A Former President Suggests Self-Censorship; What Does That Mean for America?

A Different America is Being Created

By Linda Lewis

Recently, at the Clinton Global Initiative in Chicago, Trish Reagan asked former President Bill Clinton to share his thoughts on domestic surveillance by the National Security Agency (NSA) for Bloomberg TV.

Clinton defended the NSA programs as necessary, saying, “I don’t see any alternative to trying to track all of these groups around the world that are trying to basically wreck the ordinary operations of life in America or kill a lot of people, and so far I’m not persuaded that they’ve done more harm than good.”

Americans who are worried about government monitoring “ought to be careful what they put on emails,” said Clinton. 

What the former president is recommending is self-censorship. It would be naive to think that self-censorship does not already exist in the United States, particularly with regard to social norms. But, this brand of self-censorship is much more a threat to the functioning of democratic processes because the government has been vague, publicly, about the kinds of information it is tracking.

In that situation, people can have reasonable assurance that they are not being investigated only if they avoid communicating on a wide range of subjects and, especially, if they avoid public forums where their communications are most visible. The resulting void in public debate almost certainly would be filled by government and corporate propaganda, to the detriment of democracy.

A different America is being created, one where the citizens behave less like a free people and more like employees of the NSA. That would be a major shift away from a fundamental assumption of our Constitution that government answers to the people, not the other way around.  And, if a former NSA technical expert is correct, Americans will be less safe than before.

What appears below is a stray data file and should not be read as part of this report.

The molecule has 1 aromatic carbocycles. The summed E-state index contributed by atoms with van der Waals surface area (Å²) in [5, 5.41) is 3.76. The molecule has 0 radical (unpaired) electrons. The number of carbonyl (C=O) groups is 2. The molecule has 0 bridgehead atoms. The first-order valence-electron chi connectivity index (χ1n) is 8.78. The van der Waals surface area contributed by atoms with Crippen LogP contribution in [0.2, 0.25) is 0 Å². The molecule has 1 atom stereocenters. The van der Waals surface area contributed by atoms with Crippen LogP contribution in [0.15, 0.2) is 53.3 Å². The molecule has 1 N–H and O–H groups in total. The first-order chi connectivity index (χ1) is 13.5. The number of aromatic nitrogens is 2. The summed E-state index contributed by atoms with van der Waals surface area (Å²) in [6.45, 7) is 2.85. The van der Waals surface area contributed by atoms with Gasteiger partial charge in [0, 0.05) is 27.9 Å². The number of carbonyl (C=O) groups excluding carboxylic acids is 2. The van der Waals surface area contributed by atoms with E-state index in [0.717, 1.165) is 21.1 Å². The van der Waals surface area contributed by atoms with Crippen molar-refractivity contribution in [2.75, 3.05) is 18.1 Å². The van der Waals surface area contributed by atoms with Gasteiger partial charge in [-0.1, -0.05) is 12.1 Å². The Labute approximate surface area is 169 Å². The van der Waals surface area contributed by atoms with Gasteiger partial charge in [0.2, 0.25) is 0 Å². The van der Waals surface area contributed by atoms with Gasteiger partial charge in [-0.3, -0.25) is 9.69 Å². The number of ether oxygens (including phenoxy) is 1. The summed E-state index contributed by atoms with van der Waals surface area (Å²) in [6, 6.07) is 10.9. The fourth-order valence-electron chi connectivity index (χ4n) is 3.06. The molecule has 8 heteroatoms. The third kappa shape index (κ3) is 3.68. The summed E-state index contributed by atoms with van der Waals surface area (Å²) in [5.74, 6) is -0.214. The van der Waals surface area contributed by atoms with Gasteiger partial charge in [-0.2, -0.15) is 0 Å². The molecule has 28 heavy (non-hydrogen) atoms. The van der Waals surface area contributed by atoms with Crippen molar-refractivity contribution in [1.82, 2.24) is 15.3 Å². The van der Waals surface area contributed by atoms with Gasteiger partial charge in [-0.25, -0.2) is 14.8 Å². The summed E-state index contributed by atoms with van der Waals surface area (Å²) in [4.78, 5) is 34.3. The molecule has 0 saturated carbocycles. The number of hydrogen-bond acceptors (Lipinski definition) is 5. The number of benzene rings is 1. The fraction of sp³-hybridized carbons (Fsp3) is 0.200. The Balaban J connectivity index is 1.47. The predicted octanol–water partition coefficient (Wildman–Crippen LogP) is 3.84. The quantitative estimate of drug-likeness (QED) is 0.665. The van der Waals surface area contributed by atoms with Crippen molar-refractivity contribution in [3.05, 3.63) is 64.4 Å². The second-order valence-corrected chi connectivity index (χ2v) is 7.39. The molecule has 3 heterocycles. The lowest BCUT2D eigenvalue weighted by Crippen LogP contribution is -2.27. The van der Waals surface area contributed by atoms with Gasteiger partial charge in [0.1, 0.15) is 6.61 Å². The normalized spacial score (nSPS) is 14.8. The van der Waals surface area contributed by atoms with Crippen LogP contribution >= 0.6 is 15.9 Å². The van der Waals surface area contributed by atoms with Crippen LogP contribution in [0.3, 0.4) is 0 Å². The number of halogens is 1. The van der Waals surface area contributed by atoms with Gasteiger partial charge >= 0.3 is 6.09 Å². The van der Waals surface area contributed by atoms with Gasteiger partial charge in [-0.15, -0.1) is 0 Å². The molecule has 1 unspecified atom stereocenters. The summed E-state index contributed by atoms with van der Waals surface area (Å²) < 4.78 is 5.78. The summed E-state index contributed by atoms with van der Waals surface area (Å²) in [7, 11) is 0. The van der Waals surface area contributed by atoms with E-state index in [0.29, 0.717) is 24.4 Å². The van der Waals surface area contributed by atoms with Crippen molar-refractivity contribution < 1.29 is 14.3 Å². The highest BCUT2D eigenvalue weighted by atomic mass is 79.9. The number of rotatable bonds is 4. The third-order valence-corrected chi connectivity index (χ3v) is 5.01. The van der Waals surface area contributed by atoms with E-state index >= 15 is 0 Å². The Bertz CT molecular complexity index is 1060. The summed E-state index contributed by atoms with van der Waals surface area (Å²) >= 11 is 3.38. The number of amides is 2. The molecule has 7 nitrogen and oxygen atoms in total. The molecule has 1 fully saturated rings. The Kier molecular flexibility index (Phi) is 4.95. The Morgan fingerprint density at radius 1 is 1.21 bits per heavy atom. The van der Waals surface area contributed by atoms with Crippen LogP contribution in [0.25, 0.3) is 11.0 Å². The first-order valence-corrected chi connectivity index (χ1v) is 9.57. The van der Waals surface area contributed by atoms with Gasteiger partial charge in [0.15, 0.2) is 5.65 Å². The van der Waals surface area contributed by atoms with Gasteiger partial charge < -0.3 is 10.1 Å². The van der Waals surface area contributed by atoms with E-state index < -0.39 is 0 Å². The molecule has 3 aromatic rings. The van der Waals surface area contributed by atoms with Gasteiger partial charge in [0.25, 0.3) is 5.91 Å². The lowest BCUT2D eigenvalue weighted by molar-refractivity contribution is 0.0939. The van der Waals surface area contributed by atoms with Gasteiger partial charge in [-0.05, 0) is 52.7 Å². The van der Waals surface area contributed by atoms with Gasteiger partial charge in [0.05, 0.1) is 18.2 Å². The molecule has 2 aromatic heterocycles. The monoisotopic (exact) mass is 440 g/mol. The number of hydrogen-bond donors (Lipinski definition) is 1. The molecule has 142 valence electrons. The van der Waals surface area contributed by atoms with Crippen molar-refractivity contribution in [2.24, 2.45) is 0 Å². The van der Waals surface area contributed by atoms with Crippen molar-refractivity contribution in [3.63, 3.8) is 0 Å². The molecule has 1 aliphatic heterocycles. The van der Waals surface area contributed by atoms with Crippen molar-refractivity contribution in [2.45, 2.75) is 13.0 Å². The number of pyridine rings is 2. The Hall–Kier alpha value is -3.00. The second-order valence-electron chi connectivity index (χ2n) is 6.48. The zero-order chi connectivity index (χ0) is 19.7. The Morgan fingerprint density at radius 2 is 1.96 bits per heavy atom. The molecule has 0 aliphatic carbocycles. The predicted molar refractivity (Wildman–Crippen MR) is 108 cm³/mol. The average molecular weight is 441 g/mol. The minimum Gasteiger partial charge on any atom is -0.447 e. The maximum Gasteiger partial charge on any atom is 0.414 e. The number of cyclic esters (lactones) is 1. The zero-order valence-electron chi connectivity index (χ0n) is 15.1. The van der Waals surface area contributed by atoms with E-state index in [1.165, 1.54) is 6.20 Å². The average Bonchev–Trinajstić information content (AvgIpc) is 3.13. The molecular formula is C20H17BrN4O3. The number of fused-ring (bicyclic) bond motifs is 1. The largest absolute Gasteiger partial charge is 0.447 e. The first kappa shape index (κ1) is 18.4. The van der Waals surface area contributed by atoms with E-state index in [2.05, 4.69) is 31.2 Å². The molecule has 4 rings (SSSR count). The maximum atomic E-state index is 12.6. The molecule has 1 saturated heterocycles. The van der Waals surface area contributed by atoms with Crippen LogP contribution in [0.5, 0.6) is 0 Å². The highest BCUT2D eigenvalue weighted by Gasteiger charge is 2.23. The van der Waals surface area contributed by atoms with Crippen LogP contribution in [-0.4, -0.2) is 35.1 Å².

The government is constructing a legal and technical architecture that William Binney calls “turnkey totalitarianism.”  In place of a foe that strikes occasionally somewhere in the country (and might continue to strike in spite of NSA surveillance), Americans could have a foe that is ever-present in our homes, our schools and cafes; a foe that knows all of our weaknesses; a foe more powerful than any other.

That is what generals call a “pyrrhic victory.” Unlike Mr. Clinton, many national security whistleblowers, myself included, are not ready to accept that this is the best this great country can do in terms of fighting terrorists.  But, to find a better solution, the federal government must stop muzzling employees like Binney, Thomas Drake and Russell Tice.

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Linda Lewis is a policy analyst with degrees in emergency management and geosciences.  Her experience includes 13 years as a policy analyst and planner for the U.S. government.  During that time, she brought attention to serious deficiencies in government preparedness prior to the disasters that confirmed her analyses.  Those included emergency communications (9/11 terrorist attacks), federal assistance (hurricane Katrina) and decision making (Columbia shuttle disaster).


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Comments

  1. I believe what we are seeing is what author Andrew Lobaczewski referred to in his book Political Ponerology as the institution of a pathocracy: a state in which people who possess what the DSM refers to as anti social personality disorder (psychopaths), come into power and establish through appointment and political influence powerful networks of other such individuals. Psychopaths are characterized by numerous traits: the tendency toward risky behavior, lack of empathy, habitual lying, charismatic charm, lack of a sense of personal responsibility, and manipulative interactions with others. The lack of remorse and empathy coupled with their destructiveness, charisma, and ability to lie easily make them not only extremely dangerous in positions of power, but ultimately un-reformable. When a system becomes pathocratic, general decline coupled by violence and extreme instability are to be expected.

  2. That’s very interesting, Luke. Thank you for sharing.

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